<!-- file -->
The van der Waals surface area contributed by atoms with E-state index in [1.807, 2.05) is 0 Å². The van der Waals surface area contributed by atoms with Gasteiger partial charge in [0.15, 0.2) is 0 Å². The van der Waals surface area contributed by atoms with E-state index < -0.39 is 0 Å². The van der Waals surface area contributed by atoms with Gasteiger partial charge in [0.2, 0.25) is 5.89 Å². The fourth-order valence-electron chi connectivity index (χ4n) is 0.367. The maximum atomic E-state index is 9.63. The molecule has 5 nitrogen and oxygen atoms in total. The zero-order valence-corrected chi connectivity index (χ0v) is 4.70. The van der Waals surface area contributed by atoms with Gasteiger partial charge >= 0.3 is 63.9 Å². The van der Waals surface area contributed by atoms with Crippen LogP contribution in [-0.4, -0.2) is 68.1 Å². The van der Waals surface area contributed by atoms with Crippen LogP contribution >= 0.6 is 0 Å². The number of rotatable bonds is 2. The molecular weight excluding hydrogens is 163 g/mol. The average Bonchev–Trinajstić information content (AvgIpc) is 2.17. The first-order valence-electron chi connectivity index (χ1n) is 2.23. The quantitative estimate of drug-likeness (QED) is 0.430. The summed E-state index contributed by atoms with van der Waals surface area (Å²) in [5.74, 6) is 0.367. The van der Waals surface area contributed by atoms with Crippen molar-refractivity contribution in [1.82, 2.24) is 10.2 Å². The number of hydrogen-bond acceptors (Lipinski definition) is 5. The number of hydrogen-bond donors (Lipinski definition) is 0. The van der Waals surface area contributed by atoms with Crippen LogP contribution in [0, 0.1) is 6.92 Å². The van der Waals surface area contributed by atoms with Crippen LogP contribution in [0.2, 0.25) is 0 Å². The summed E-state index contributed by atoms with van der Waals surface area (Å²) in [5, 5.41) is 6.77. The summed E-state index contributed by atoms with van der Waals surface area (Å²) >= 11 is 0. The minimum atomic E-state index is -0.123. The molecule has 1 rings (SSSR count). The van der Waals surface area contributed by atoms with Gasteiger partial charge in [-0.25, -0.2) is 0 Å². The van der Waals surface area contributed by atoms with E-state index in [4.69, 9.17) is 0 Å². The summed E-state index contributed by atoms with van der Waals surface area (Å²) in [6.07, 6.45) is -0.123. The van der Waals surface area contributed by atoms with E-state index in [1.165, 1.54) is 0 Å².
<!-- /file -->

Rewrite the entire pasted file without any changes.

The van der Waals surface area contributed by atoms with E-state index in [1.807, 2.05) is 0 Å². The van der Waals surface area contributed by atoms with Gasteiger partial charge in [0.15, 0.2) is 0 Å². The van der Waals surface area contributed by atoms with E-state index < -0.39 is 0 Å². The van der Waals surface area contributed by atoms with Gasteiger partial charge in [0.2, 0.25) is 5.89 Å². The fourth-order valence-electron chi connectivity index (χ4n) is 0.367. The maximum atomic E-state index is 9.63. The molecule has 5 nitrogen and oxygen atoms in total. The zero-order valence-corrected chi connectivity index (χ0v) is 4.70. The van der Waals surface area contributed by atoms with Gasteiger partial charge >= 0.3 is 63.9 Å². The van der Waals surface area contributed by atoms with Crippen LogP contribution in [-0.4, -0.2) is 68.1 Å². The van der Waals surface area contributed by atoms with Crippen LogP contribution >= 0.6 is 0 Å². The number of rotatable bonds is 2. The molecular weight excluding hydrogens is 163 g/mol. The average Bonchev–Trinajstić information content (AvgIpc) is 2.17. The first-order valence-electron chi connectivity index (χ1n) is 2.23. The quantitative estimate of drug-likeness (QED) is 0.430. The summed E-state index contributed by atoms with van der Waals surface area (Å²) in [5.74, 6) is 0.367. The van der Waals surface area contributed by atoms with Crippen molar-refractivity contribution in [1.82, 2.24) is 10.2 Å². The number of hydrogen-bond acceptors (Lipinski definition) is 5. The number of hydrogen-bond donors (Lipinski definition) is 0. The van der Waals surface area contributed by atoms with Crippen LogP contribution in [0, 0.1) is 6.92 Å². The van der Waals surface area contributed by atoms with Crippen LogP contribution in [0.2, 0.25) is 0 Å². The summed E-state index contributed by atoms with van der Waals surface area (Å²) in [5, 5.41) is 6.77. The summed E-state index contributed by atoms with van der Waals surface area (Å²) >= 11 is 0. The minimum atomic E-state index is -0.123. The molecule has 1 rings (SSSR count). The van der Waals surface area contributed by atoms with Gasteiger partial charge in [-0.25, -0.2) is 0 Å². The van der Waals surface area contributed by atoms with E-state index in [4.69, 9.17) is 0 Å². The summed E-state index contributed by atoms with van der Waals surface area (Å²) in [6.07, 6.45) is -0.123. The van der Waals surface area contributed by atoms with E-state index in [1.165, 1.54) is 0 Å².